Wine Tasting: Lessons Iíve Learned | Grapevine Magazine

Wine Tasting: Lessons I’ve Learned

by Michael Pinkus

I have talked in the past about a couple of rules I live my life by when it comes to wine tasting abroad and at my local winery: 1) wine always tastes better in the country that made it (if you are in Italy, Italian wines taste better), and 2) wine always tastes better in the presence of the winemaker. Now, these aren’t proven facts, but they are good rules to keep in mind when tasting.

I always tell friends that go wine touring with me that, “You had better really like that wine, because it will never taste better than it does today—right here, right now.” You see, wine is not only about the taste, but also about the mood, your surroundings, who you’re with and what you’re doing at the time.

For example, I have had the same wine with the same pizza two weeks apart and have found that, in the first instance, it was a match made in heaven. The second time—not so heavenly. The wine was the same, the pizza an exact match, but my mood was different and, thus, so was the experience. The same can be said about with whom you are sharing your wine; good friends make any bottle of wine taste better and a bad environment can spoil even the greatest bottle.

When you are winery hopping you are in a great mood and you are with people you want to be with because, 1) you’d rarely go alone and, 2) you’d rarely take people along that you can’t stand to be with. “Jovial” just seems to best describe the mood of a wine tasting outing with friends. As the day progresses, more wine disappears down your gullet and your critical judgment begins to evaporate. Everything tastes “good,” “great” or “awesome,” so let’s stop and talk about a few things to keep in mind when visiting wineries and purchasing wines, besides the obvious like having a designated driver and not making an absolute fool of yourself by getting totally blitzed.

  1. Buy early. The best time to purchase the wines you like are at the first few wineries you visit. I have no idea how many wineries are on your agenda. For myself, if I don’t hit at least six, I feel like I’ve wasted my day. However, your judgment is best at those first few and you’ll most likely enjoy those wines more when you open them up back home. I have a story about this that dates to quite a few years, and a few brain cells, back when I was in university. A buddy and I drove from London, Ontario, to wine country for the day, hit a good 8 to 10 wineries and, at the last one, spent more money than we should have on wines we thought were the best of the day. Weeks later, we got together to open a bottle or two and were not only disappointed in the wines, but also in ourselves. We had bought some real swill! So, Rule Number one is: always buy ‘em early.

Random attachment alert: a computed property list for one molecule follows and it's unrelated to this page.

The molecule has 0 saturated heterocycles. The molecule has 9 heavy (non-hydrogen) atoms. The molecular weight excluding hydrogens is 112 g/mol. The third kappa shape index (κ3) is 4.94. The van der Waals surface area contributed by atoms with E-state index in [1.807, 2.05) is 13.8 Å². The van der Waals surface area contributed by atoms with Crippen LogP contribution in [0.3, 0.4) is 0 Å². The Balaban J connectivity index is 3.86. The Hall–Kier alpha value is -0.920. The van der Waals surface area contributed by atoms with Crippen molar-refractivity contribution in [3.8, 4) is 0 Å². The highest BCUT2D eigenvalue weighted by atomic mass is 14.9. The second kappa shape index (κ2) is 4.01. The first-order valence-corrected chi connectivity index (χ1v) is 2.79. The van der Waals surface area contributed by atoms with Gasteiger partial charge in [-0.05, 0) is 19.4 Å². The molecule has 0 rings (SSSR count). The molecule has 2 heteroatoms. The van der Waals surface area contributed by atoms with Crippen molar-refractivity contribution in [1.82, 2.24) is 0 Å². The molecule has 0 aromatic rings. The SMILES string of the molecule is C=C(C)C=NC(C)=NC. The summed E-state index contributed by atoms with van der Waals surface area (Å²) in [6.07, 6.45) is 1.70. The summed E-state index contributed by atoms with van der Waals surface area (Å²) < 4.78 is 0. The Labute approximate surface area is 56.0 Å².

2. Don’t feel that you have to buy. I have a friend who, to this day, buys at least one bottle from every winery he visits. When, one day, I asked him why, his response was, “I feel that I have to.” If you’re like my friend, stop that way of thinking. If you don’t like a wine, nobody is forcing you to take it home and have it languish on a shelf or serve when the in-laws come over (to encourage them not to come over again). Not all people like the same wine. That’s why they make so many different kinds, in so many different ways, in so many different countries. When people say to me, “I don’t like red wine,” I tell them it’s because they haven’t found their red wine yet. That day, and that wine, will come. This leads us right into Rule Number 3.
  3. Buy for yourself, not for others. Don’t assume that your tastes match up with someone else’s. I have got into more trouble than I can say buying wines that I thought someone else would like. Sometimes I’m right, and that’s one for the wine column, and sometimes I’m wrong, and that means I’m stuck with something I’m not totally thrilled with. So, buy to please your own palate.
  4. Don’t begrudge tasting fees. This is one of those controversial issues that I always hear about and that people seem to put a lot of hateful thoughts into. You may not like them, but tasting fees are a necessary evil of the industry. If you live by Rule Number 2 (Don’t feel that you have to buy), then you can’t begrudge tasting fees. They are usually less than what you’d pay for a bottle and it helps the winery recoup some of the cost of the bottle(s) they opened and poured for your benefit. That being said, tasting fees are not an absolute. Your server can waive them, so be pleasant and show interest; surly and angry pays, whereas pleasant, happy and interested have an outside shot of walking away with their money still in their pocket.

This brings me back to one of my first rules on wine tasting—the one about the country and the winemaker. That outlook of mine worries me because of some of the wines that I’ve purchased during my own trips abroad and elsewhere. Just holding one of those bottles can bring back memories, be it dining on a rainy evening in Tuscany at Palazzo Vecchio while “mama” cooked dinner in the adjacent kitchen, or on a rather rowdy night in Oporto with cigars and port overlooking the Douro. I’ll try to relive those memories when I pop the corks, but it’s impossible. So, my advice? Forget what you did, forget what you know, open the bottle for its own occasion, not to invoke the memory of days gone by but, instead, for the exciting events that are happening right now.

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